BP p.l.c. (BP) is currently trading at more than a 50% discount in comparison to the other major global integrated energy firms. BP is still in the midst of its transformation and divestment phase that will last into 2014. Most of its exploration, core operations and developments are geared for the long term, with start-up projections ranging from the end of 2013 into 2015. BP is still enduring headwinds from pressures in commodity prices, production impediments, and increasing opposition from the DOJ regarding the Deepwater Horizon trial set for January 2013. Fortunately for BP, it’s had recent success in developments worldwide.
Integrated energy firms like TOTAL S.A. (TOT), Exxon Mobil Corporation (XOM), Chevron Corporation (CVX) and ConocoPhillips (COP) are most comparable to BP due to their large market caps and diverse global portfolios. BP’s stock price is lower than all of these firms; its stock is less than half the price of Chevron or Exxon Mobil. BP’s market cap is around $128 billion, it’s the third largest behind Chevron’s $220 billion and Exxon’s $405 billion. BP’s price is around 7.5 times earnings, BP’s price-to-sales ratio is around 0.33 and its price-to-book ratio is around 1.14; all of these are the lowest amongst these firms. ConocoPhillips has the highest price of around 10.6 times earnings and the highest price-to-sales ratio around 1.03.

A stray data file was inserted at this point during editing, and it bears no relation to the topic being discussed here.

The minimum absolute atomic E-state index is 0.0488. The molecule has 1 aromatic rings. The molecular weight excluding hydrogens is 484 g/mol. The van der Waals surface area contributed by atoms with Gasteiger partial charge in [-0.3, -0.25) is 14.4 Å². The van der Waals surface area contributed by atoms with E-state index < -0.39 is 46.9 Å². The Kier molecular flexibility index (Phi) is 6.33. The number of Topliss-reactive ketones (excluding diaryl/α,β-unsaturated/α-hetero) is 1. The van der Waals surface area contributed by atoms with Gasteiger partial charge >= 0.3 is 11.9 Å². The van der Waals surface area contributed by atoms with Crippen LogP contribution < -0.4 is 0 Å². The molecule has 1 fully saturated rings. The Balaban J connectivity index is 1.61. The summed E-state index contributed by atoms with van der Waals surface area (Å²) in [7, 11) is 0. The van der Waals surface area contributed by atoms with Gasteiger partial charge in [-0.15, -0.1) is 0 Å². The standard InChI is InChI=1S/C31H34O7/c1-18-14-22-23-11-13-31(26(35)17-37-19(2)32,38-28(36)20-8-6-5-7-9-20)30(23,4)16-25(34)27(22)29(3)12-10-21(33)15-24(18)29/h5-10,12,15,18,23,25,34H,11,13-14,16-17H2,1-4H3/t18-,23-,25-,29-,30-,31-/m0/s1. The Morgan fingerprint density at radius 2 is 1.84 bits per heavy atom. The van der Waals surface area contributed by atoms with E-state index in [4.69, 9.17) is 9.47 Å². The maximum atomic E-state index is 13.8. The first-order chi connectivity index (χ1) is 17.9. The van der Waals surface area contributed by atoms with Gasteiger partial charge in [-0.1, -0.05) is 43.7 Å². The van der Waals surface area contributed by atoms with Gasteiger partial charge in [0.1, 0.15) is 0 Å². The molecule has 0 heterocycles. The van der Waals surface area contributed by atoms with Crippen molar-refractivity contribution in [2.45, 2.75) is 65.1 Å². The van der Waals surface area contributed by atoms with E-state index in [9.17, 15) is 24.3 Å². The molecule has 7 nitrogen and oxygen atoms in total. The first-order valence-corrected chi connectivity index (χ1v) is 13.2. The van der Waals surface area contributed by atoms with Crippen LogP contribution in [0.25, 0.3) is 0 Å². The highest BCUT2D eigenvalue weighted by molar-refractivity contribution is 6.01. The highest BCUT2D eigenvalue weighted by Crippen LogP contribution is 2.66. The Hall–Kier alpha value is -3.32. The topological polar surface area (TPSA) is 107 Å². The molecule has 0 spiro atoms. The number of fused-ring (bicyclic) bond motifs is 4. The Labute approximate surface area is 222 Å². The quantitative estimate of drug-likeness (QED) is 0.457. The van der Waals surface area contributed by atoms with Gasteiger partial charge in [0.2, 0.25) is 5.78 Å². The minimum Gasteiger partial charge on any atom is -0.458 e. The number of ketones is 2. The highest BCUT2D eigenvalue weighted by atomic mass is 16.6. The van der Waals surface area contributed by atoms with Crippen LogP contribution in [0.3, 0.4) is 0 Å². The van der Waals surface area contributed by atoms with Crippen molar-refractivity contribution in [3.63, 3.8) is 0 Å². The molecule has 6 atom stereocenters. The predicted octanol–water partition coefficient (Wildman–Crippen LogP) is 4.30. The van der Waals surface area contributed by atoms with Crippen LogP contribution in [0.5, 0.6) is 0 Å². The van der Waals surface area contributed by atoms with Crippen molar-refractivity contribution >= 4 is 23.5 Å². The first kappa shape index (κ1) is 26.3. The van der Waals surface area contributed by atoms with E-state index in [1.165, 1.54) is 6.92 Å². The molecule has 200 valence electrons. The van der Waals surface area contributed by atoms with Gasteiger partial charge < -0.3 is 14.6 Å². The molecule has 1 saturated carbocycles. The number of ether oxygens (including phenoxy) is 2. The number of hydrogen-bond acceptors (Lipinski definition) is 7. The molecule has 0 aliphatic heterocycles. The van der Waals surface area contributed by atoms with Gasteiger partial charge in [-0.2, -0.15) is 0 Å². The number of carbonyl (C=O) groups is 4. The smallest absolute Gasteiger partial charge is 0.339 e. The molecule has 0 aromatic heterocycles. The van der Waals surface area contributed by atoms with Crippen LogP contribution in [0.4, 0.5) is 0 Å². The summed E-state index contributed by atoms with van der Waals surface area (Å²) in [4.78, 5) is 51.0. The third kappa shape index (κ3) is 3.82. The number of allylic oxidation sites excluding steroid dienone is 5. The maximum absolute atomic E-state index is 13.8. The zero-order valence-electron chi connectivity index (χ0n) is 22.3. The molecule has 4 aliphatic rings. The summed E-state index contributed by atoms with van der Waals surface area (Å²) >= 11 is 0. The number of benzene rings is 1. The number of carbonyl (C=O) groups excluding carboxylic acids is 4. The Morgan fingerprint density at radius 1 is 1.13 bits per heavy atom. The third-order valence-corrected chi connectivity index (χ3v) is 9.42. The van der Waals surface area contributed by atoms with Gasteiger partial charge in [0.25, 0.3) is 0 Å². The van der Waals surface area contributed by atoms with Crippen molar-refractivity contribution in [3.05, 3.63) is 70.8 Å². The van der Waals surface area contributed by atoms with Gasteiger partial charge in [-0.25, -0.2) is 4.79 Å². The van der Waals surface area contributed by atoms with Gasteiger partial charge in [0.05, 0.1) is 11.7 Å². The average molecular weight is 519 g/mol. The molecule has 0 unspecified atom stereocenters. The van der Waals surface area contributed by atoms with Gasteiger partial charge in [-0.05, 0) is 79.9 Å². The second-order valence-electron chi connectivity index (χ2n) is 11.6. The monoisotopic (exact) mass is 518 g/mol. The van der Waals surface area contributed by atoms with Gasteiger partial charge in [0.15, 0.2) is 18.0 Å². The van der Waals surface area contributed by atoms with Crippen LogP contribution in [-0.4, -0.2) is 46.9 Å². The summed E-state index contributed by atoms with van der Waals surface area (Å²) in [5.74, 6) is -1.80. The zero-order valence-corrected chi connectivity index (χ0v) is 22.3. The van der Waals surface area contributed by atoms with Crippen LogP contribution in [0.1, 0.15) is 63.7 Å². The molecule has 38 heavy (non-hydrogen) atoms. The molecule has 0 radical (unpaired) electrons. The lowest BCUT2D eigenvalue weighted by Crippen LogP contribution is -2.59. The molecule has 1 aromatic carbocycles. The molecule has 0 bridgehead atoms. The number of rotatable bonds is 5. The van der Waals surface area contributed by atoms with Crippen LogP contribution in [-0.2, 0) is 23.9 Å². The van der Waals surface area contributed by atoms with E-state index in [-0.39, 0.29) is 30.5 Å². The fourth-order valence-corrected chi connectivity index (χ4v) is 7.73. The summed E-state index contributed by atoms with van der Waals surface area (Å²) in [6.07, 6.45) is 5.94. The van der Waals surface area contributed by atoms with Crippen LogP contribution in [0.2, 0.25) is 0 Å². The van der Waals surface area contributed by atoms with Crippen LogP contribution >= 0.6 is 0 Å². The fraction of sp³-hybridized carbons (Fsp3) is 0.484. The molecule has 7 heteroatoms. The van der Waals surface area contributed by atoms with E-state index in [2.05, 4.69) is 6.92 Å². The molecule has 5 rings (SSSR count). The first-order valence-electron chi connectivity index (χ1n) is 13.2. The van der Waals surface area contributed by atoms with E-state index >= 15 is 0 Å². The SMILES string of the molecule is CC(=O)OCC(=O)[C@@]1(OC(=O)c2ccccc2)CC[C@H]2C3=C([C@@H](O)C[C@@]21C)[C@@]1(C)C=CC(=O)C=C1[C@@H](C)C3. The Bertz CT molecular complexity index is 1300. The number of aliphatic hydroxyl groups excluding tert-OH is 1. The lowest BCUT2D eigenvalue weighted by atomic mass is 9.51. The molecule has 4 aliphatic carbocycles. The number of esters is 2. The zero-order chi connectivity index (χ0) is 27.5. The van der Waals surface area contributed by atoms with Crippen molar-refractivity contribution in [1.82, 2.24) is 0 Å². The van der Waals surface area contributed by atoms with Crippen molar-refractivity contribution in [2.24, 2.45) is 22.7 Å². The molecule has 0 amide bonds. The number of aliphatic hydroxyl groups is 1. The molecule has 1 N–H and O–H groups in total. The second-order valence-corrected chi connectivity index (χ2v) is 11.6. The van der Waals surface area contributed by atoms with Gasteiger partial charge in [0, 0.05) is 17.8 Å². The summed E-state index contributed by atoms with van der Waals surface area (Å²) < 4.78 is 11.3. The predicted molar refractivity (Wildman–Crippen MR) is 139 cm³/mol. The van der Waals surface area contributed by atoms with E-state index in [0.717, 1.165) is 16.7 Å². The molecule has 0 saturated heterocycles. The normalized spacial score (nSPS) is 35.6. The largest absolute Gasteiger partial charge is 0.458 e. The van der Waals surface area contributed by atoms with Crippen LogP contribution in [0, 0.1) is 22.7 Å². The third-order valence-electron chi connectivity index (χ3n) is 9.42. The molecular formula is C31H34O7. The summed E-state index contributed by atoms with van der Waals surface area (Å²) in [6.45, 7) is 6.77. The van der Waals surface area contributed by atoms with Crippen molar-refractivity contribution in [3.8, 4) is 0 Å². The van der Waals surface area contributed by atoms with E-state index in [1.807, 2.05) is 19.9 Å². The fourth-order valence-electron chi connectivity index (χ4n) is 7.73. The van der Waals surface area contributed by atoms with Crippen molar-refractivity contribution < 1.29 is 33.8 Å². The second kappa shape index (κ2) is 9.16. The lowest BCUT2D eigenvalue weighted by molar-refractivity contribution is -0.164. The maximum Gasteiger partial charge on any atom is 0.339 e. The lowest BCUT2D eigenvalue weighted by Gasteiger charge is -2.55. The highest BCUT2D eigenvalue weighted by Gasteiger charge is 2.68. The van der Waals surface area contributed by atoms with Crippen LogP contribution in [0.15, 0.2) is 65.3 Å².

Total has the closest price-ratios to BP, its price-to-sales ratio is around 0.53 and its price-to-book ratio is 1.24. Total S.A has the highest sales growth of around 10.1% in the last quarter, YOY. To continue reading, click here.